With today’s travel restrictions and social distancing, 90% of interviews are being conducted online with Zoom, GoToMeeting, BlueJeans, or some form of video broadcast. So, have the rules of interviewing changed?
The good news is much of it is the same. You still have to be prepared, now more so than before. Company Information is only a finger tap away. Showing up without knowing details on the company has rapidly become a knockout factor, at a minimum moving you down the rating scale. Since shaking hands (hugging at the beginning of an interview has always been frowned upon) has been eliminated as a greeting or way to connect with someone, we have to think about coming through a computer screen with as strong of a presence as possible.
You need to help the interviewer create connection, to have a conversation. Interviews should always be approached as a dialog, not a monolog. Preparing a list of questions to ask is a mandatory part of the process that I’m surprised most people fail to do. We think how we will respond to questions about our interests, roles and responsibilities, reasons for leaving, compensation expectations. All are important to frame ahead of time.
Questions will help get the interviewer to speak, engaging in the conversation rather than just listening. The interview becomes a tennis match of serve and volley, both parties contributing and responding. No different than visiting with a friend, after a while if only one person is talking, only one person is engaged.
But that’s always been true. What’s different about today’s video interview process? Here are tips for creating a strong online presence to rock the interview.
Cameras can rob you of energy. Resist the urge to lean back in your chair. Resting your forearms on your desk, slightly tilting forward creates a stronger image no matter what role you are being considered for.
Raise your speaking volume slightly. While you want to be conversational and not perceived as a used car salesperson, raising your speaking volume will help you have a better online presence. The weaker our voice is, the lower energy we project. Watching one of the first webinars I presented drove this home. In an attempt to come across casual and personable I spoke in a normal conversational tone. When watching and listening to the recording I was stunned at how low key I came across.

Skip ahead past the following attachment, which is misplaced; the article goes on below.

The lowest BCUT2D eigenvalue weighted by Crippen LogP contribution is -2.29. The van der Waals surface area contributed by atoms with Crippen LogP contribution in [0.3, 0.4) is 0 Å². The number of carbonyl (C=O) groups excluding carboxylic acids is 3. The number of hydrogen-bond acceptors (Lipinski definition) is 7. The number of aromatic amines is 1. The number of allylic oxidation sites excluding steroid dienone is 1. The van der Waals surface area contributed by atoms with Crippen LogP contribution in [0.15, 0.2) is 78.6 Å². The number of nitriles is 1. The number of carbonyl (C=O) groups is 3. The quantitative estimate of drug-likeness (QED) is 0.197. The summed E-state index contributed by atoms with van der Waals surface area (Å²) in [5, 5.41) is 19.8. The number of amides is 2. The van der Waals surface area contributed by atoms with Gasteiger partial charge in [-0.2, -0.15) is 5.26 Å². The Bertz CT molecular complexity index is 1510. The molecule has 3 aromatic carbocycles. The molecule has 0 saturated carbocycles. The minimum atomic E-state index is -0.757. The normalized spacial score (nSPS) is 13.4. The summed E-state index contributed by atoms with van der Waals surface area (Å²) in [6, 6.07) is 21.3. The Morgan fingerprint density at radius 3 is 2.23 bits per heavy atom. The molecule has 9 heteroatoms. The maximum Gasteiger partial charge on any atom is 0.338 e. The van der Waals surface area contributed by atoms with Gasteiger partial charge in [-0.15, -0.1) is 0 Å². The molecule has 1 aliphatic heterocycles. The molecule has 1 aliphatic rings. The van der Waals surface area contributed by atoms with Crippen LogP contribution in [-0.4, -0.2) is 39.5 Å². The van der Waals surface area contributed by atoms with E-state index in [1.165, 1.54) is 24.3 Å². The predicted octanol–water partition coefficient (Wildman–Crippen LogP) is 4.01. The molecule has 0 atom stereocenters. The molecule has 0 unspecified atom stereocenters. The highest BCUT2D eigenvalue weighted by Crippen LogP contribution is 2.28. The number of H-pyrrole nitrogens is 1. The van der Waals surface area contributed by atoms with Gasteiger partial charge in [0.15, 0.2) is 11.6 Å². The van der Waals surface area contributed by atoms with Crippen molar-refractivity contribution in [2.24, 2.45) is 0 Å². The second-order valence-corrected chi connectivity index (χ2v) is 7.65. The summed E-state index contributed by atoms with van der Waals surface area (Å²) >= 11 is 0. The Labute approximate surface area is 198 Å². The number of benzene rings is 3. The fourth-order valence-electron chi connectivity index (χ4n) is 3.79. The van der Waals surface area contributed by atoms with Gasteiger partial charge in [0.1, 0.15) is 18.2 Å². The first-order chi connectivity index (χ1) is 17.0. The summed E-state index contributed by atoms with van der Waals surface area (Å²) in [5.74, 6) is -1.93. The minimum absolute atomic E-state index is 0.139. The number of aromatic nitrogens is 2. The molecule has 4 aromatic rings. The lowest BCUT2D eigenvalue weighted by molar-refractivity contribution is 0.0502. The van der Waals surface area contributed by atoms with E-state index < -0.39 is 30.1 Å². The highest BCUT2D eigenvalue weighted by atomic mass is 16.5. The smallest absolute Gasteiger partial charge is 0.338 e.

Respond non-verbally when someone is speaking. We have a tendency to stare when watching a television screen. Thinking, processing data, sometimes not even blinking. I think this comes from conditioning us into television watching mode. Remember smile, nod your head…even cock your head gives the interviewer energy coming back at them rather than just a blank stare.
Your recording studio. Another name for your home office or work area. It’s not news that you only have one chance to make a first impression. So, what adds or detracts from the image you are trying to portray during a virtual interview?
What do they see? More than your face will appear in the camera. What is the view behind you? Positioning your computer camera in a manner so there is some color other than a blank wall strengthens your picture. Having a bookcase, wall picture, curtains will make your image become more three dimensional.
Where are you? Don’t be in bed. I sat in a teleconference where someone was laying down, leaning against a headboard and pillows. When they spoke, I was struck by how much the image was robbing him of the credibility he deserved. It was too casual.
Your patio may make a great backdrop, but the birds chirping or a dog chasing the squirrel next door really interferes with whoever is listening maintain their focus. Last week, I was on a call trying to resolve a customer service issue. As valiantly as the representative worked to build credibility with me, the rooster crowing in the background wasn’t helping to create the image that I’m sure they wanted.